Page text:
The Law of Military Occupation

Completed in December 2008

This research project looked at the protection of civilian populations subject to the control of a foreign army by analyzing the link between the international law of military occupation and human rights.

While adopting a global approach to military occupation, the project focused more specifically on the nature and evolution of the regimes implemented in Afghanistan and Iraq. It identified uncertain areas of, or even loopholes in, the applicable law and proposed an update of an old legal regime that dates back mainly to 1907 and 1949.

Research Team

This research project was carried out by Robert Kolb and Silvain Vité.

OUTPUT

MORE ON THIS THEMATIC AREA

UK vessels at sea Event

Protecting the Victims of Armed Conflict at Sea: Key Findings of the Updated ICRC Commentary on the Second Geneva Convention

November 2019, 12:30-14:00

This event, hosted by the Geneva Academy, is part of the Axis of Protection: Human Rights in International Law Seminar Series 2019– 2020, co-convened by scholars from the Universities of Durham, Exeter, Reading and Oxford.

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A wide view of the UN Security Council Short Course

Sanctions in Public International Law

13 February - March 2020

This short course provides an introduction to the regime of sanctions under international law and their effectiveness in addressing contemporary forms of conflict. It addresses the questions related to state responsibility, the pacific settlement of international disputes and the role of the International Court of Justice.

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Syria,  Aleppo, great Umayyad mosque. Destructions. Short Course

The Interplay between International Humanitarian Law and Human Rights

6- December 2019

This short course focuses on the specific issues that arise in times of armed conflict regarding the respect, protection and fulfilment of human rights. It addresses key issues like the applicability of human rights in times of armed conflict; the possibilities of restricting human rights under systems of limitations and derogations; and the extraterritorial application of human rights law.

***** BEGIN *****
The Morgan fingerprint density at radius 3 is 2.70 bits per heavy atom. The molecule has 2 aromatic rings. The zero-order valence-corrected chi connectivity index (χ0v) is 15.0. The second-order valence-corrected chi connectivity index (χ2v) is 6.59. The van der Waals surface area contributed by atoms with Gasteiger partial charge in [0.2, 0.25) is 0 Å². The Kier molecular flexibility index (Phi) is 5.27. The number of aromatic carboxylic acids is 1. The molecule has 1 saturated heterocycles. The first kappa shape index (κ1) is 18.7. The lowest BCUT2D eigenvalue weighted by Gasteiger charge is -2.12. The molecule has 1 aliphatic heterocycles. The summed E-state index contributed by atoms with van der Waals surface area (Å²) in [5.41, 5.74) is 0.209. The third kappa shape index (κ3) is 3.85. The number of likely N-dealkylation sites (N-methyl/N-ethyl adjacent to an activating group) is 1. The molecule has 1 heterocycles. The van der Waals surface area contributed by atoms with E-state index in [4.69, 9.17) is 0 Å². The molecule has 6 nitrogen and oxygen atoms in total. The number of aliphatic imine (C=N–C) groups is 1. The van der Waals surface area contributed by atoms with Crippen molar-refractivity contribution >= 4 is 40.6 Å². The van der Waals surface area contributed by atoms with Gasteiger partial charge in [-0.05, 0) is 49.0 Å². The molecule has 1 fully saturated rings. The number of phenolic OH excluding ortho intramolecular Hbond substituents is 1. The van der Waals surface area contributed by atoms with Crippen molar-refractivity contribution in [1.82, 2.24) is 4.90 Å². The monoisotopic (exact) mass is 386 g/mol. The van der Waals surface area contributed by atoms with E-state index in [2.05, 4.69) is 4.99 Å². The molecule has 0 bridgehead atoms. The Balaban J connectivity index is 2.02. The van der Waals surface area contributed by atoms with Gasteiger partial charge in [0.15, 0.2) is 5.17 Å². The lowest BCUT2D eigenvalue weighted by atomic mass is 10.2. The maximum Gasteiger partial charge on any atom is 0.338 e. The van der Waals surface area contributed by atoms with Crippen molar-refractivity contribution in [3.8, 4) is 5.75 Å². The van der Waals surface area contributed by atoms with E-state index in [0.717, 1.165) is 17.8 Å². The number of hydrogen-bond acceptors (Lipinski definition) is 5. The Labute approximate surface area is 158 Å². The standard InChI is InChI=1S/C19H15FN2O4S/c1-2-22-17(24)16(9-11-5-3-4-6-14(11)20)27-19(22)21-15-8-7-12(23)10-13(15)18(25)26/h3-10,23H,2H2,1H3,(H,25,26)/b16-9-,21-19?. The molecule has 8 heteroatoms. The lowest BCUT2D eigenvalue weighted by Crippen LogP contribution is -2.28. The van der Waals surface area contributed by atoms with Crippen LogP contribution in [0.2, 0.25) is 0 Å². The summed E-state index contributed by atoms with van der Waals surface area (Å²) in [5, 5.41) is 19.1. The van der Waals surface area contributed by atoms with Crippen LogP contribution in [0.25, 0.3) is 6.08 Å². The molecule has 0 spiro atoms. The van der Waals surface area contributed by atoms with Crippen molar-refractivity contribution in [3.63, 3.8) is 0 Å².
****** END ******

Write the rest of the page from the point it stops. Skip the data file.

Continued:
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ICC Trial Chamber VIII declares Mr Al Mahdi guilty of the war crime of attacking historic and religious buildings in Timbuktu and sentences him to nine years’ imprisonment Project

Modes of Liability for International Crimes

Completed in January 2015

This project intends to clarify the conditions of accountability for international crimes by providing a detailed assessment of the customary international law status of, in particular, the actus reus and mens rea elements of modes of liability: planning, instigating, conspiracy, direct and indirect perpetration, co-perpetration, the three forms of joint criminal enterprise, the doctrine of common purpose under the Rome Statute of the International Criminal Court, command responsibility and aiding and abetting.

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Colombia, Mountains in the Valle del Cauca region, between Santander de Quilichao et Popayan. FARC-EP (Revolutionary Armed Forces of Colombia) combattants. Project

Rules of Engagement

Completed in January 2009

This project looked at how to enhance compliance by armed non-state actors with international norms, taking into account the views both of the actors themselves and the experiences of those engaged in dialogue with them.

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